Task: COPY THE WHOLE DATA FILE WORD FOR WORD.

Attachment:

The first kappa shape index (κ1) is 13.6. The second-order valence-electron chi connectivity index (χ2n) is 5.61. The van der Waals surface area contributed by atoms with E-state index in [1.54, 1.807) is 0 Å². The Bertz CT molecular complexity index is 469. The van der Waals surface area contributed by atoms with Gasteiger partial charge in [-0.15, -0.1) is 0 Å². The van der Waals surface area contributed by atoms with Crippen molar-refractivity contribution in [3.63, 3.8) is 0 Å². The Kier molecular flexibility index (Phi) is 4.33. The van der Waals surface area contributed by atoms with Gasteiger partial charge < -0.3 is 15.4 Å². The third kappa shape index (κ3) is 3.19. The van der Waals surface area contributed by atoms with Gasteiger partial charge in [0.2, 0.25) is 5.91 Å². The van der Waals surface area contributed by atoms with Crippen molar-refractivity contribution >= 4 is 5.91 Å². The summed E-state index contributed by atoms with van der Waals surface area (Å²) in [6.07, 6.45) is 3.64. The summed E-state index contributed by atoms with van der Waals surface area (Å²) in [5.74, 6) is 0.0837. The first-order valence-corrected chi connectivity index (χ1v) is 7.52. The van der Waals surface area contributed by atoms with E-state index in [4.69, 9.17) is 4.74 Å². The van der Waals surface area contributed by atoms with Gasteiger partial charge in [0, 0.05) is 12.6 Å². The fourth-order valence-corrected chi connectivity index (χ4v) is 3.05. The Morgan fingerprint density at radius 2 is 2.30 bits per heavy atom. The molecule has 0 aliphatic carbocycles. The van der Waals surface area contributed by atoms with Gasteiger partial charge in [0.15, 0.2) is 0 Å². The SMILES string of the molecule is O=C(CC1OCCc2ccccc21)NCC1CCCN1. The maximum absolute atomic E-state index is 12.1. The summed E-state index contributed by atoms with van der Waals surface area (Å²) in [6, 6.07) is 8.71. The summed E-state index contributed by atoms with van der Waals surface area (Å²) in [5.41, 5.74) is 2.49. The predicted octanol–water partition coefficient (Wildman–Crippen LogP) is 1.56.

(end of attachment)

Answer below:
The first kappa shape index (κ1) is 13.6. The second-order valence-electron chi connectivity index (χ2n) is 5.61. The van der Waals surface area contributed by atoms with E-state index in [1.54, 1.807) is 0 Å². The Bertz CT molecular complexity index is 469. The van der Waals surface area contributed by atoms with Gasteiger partial charge in [-0.15, -0.1) is 0 Å². The van der Waals surface area contributed by atoms with Crippen molar-refractivity contribution in [3.63, 3.8) is 0 Å². The Kier molecular flexibility index (Phi) is 4.33. The van der Waals surface area contributed by atoms with Gasteiger partial charge < -0.3 is 15.4 Å². The third kappa shape index (κ3) is 3.19. The van der Waals surface area contributed by atoms with Gasteiger partial charge in [0.2, 0.25) is 5.91 Å². The van der Waals surface area contributed by atoms with Crippen molar-refractivity contribution >= 4 is 5.91 Å². The summed E-state index contributed by atoms with van der Waals surface area (Å²) in [6.07, 6.45) is 3.64. The summed E-state index contributed by atoms with van der Waals surface area (Å²) in [5.74, 6) is 0.0837. The first-order valence-corrected chi connectivity index (χ1v) is 7.52. The van der Waals surface area contributed by atoms with E-state index in [4.69, 9.17) is 4.74 Å². The van der Waals surface area contributed by atoms with Gasteiger partial charge in [0, 0.05) is 12.6 Å². The fourth-order valence-corrected chi connectivity index (χ4v) is 3.05. The Morgan fingerprint density at radius 2 is 2.30 bits per heavy atom. The molecule has 0 aliphatic carbocycles. The van der Waals surface area contributed by atoms with Gasteiger partial charge in [0.15, 0.2) is 0 Å². The SMILES string of the molecule is O=C(CC1OCCc2ccccc21)NCC1CCCN1. The maximum absolute atomic E-state index is 12.1. The summed E-state index contributed by atoms with van der Waals surface area (Å²) in [6, 6.07) is 8.71. The summed E-state index contributed by atoms with van der Waals surface area (Å²) in [5.41, 5.74) is 2.49. The predicted octanol–water partition coefficient (Wildman–Crippen LogP) is 1.56.